‘We can’t see the war for the memorials: balancing education and commemoration‘, The Conversation, 25 July 2016
This article raises issues similar to those that have concerned Honest History over the last three years; some of its references are a bit dated. ‘In Australia the national fervour surrounding the Anzac centenary has made it easy’, the authors say, ‘to get lost in the “celebratory” nature of our remembering and this has frequently been at the cost of critical analysis’.
The final paragraph is debatable: ‘To quote a popular aphorism, the truth is always the first casualty in war. It requires determination and courage to tell the truth in the face of resolute forgetting.’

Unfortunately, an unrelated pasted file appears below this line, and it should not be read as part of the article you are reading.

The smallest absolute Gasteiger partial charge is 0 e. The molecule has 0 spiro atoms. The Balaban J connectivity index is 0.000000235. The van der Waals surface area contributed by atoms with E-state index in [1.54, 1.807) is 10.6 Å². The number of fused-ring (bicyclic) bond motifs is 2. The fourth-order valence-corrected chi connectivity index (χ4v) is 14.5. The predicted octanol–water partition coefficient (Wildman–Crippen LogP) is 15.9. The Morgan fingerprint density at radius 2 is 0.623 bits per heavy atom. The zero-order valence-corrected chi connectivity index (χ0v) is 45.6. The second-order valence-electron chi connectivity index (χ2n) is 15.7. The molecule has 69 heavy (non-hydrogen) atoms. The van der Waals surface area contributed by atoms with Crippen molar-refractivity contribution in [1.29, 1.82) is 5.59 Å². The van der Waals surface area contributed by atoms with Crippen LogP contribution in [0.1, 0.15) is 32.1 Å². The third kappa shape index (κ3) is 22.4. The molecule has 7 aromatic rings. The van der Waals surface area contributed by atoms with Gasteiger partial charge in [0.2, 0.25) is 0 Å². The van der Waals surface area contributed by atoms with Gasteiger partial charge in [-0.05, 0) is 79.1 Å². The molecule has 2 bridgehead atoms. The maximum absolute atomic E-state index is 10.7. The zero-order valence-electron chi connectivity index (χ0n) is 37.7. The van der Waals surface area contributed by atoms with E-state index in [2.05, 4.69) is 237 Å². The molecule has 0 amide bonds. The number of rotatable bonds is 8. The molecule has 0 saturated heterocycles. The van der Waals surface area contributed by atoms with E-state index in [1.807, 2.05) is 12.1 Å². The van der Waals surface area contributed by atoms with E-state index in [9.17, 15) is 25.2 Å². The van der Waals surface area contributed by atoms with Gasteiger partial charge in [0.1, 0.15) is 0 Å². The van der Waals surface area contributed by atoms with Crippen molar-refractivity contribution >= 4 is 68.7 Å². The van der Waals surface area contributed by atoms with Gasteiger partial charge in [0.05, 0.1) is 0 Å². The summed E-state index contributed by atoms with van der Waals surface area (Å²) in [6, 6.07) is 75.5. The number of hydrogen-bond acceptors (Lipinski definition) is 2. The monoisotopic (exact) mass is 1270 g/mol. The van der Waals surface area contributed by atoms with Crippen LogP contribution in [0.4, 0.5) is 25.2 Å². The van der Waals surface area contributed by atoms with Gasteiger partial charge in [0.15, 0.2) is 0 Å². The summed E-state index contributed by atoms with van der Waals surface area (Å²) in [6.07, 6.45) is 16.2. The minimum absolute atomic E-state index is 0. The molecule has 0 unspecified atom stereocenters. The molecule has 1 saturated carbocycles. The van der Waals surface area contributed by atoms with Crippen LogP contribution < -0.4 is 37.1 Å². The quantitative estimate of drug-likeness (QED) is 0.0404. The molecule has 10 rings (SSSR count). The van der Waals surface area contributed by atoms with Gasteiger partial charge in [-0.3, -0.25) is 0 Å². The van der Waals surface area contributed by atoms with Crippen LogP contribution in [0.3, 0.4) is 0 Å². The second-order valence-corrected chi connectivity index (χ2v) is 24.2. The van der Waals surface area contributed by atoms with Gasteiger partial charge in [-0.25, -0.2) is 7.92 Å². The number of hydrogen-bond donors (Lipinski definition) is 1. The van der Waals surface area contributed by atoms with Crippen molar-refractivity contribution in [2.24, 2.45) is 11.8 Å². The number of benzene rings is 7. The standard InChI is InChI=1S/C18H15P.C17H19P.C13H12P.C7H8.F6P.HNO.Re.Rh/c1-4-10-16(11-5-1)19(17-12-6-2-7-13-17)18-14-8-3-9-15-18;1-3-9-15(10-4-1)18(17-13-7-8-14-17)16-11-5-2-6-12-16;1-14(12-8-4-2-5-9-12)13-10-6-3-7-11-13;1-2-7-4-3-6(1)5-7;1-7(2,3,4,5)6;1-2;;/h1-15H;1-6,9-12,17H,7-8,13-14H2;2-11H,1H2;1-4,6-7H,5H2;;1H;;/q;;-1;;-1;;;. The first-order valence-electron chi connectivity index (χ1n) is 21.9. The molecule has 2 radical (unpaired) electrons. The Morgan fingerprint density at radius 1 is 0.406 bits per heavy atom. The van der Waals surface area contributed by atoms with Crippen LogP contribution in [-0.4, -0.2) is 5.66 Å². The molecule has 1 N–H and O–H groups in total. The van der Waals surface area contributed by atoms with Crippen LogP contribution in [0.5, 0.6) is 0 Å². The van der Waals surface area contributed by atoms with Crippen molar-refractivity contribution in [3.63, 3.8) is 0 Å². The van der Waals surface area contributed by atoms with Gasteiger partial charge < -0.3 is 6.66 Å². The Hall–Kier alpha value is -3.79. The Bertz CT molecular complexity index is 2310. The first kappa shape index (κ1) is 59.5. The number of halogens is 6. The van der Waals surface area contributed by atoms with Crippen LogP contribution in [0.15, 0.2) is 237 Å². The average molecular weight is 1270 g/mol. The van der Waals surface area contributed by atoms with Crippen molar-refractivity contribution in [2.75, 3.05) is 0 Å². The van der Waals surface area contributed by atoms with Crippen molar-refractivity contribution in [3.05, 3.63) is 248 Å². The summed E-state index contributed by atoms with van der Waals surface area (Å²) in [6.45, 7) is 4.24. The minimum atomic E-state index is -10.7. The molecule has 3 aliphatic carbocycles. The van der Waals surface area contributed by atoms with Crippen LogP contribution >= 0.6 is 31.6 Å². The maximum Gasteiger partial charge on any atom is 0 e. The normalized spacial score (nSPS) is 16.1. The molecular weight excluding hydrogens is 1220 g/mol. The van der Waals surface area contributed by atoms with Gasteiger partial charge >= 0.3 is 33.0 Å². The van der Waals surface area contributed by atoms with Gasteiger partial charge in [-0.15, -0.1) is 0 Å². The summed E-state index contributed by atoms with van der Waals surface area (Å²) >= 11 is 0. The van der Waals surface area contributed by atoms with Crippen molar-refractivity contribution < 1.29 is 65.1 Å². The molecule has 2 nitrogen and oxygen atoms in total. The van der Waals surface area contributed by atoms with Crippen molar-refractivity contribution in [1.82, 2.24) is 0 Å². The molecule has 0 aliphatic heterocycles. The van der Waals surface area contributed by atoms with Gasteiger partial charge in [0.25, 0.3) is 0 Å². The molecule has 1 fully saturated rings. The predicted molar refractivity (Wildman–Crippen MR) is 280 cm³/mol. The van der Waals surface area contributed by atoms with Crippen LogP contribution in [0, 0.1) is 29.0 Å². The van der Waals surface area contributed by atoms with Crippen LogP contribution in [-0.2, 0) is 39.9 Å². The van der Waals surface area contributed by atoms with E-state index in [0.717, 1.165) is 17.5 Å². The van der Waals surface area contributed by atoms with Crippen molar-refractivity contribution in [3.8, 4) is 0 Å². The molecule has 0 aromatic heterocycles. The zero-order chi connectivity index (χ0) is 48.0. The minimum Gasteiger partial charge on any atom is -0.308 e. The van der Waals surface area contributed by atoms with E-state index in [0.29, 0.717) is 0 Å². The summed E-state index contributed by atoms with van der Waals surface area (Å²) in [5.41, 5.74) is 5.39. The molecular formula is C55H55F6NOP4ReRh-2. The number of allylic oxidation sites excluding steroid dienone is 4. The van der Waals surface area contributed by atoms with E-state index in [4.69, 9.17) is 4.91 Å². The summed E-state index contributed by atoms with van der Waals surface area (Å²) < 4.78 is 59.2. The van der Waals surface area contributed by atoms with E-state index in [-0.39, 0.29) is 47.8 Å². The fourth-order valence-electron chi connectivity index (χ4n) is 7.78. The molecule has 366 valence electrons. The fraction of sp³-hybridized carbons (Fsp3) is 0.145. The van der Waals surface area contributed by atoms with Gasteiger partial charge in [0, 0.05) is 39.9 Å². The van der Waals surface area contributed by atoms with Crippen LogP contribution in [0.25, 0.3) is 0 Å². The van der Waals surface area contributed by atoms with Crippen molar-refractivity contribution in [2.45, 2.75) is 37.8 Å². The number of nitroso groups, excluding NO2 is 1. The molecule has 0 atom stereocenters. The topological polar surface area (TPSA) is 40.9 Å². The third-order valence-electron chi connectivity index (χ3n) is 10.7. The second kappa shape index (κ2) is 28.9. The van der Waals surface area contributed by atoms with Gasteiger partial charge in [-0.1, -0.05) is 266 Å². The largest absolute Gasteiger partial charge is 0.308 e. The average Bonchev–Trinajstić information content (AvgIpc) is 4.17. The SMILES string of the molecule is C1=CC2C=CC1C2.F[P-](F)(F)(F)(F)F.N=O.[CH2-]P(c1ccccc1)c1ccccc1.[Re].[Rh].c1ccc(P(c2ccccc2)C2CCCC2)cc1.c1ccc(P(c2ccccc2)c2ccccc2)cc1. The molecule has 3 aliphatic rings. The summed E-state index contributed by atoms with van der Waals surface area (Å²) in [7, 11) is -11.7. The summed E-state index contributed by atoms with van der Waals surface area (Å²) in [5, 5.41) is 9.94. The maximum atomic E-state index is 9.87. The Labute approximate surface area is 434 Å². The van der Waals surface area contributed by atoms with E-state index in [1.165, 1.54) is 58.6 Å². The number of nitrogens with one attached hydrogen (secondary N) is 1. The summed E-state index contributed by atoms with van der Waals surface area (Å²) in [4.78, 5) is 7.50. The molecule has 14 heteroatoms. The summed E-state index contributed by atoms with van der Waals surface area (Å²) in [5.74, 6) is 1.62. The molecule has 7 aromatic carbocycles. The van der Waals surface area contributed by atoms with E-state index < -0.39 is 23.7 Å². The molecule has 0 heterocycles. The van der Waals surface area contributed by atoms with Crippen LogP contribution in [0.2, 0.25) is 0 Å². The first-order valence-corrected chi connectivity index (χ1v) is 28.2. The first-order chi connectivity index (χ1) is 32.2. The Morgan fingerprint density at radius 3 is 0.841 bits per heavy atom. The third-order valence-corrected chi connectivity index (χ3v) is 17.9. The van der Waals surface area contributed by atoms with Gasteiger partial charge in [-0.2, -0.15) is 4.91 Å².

It could be argued – strongly – that the real issue is not ‘resolute forgetting’ but the peddling of one interpretation of our war history (heroism, sacrifice, service, died for our freedom, parochialism) instead of another, more honest interpretation (universal victimhood – soldiers, their families, their opponents, dying in vain, not confronting important questions – including whether they died in vain – and risking doing it all again).
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